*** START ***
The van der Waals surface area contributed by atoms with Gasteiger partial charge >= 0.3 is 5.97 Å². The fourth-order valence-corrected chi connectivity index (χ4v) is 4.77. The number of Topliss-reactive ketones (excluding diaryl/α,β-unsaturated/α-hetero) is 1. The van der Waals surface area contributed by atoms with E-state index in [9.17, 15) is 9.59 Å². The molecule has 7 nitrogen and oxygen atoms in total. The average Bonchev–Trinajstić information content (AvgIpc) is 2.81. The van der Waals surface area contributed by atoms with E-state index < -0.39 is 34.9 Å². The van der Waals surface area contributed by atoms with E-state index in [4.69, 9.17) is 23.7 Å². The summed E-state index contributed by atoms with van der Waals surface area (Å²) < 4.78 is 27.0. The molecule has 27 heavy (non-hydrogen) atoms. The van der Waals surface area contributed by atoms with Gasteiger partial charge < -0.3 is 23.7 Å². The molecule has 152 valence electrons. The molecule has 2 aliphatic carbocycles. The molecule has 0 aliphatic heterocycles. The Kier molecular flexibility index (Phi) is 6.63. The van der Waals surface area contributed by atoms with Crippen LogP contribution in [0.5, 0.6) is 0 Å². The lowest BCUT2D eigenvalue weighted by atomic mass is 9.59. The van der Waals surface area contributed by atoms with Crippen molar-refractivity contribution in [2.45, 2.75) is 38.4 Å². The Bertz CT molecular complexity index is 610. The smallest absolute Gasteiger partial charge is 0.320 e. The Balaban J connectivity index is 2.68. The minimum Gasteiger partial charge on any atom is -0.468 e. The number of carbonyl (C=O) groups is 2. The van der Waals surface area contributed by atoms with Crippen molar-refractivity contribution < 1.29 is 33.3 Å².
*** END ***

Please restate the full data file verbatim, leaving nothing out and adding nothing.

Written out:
The van der Waals surface area contributed by atoms with Gasteiger partial charge >= 0.3 is 5.97 Å². The fourth-order valence-corrected chi connectivity index (χ4v) is 4.77. The number of Topliss-reactive ketones (excluding diaryl/α,β-unsaturated/α-hetero) is 1. The van der Waals surface area contributed by atoms with E-state index in [9.17, 15) is 9.59 Å². The molecule has 7 nitrogen and oxygen atoms in total. The average Bonchev–Trinajstić information content (AvgIpc) is 2.81. The van der Waals surface area contributed by atoms with E-state index < -0.39 is 34.9 Å². The van der Waals surface area contributed by atoms with E-state index in [4.69, 9.17) is 23.7 Å². The summed E-state index contributed by atoms with van der Waals surface area (Å²) < 4.78 is 27.0. The molecule has 27 heavy (non-hydrogen) atoms. The van der Waals surface area contributed by atoms with Gasteiger partial charge < -0.3 is 23.7 Å². The molecule has 152 valence electrons. The molecule has 2 aliphatic carbocycles. The molecule has 0 aliphatic heterocycles. The Kier molecular flexibility index (Phi) is 6.63. The van der Waals surface area contributed by atoms with Crippen LogP contribution in [0.5, 0.6) is 0 Å². The lowest BCUT2D eigenvalue weighted by atomic mass is 9.59. The van der Waals surface area contributed by atoms with Crippen molar-refractivity contribution in [2.45, 2.75) is 38.4 Å². The Bertz CT molecular complexity index is 610. The smallest absolute Gasteiger partial charge is 0.320 e. The Balaban J connectivity index is 2.68. The minimum Gasteiger partial charge on any atom is -0.468 e. The number of carbonyl (C=O) groups is 2. The van der Waals surface area contributed by atoms with Crippen molar-refractivity contribution < 1.29 is 33.3 Å².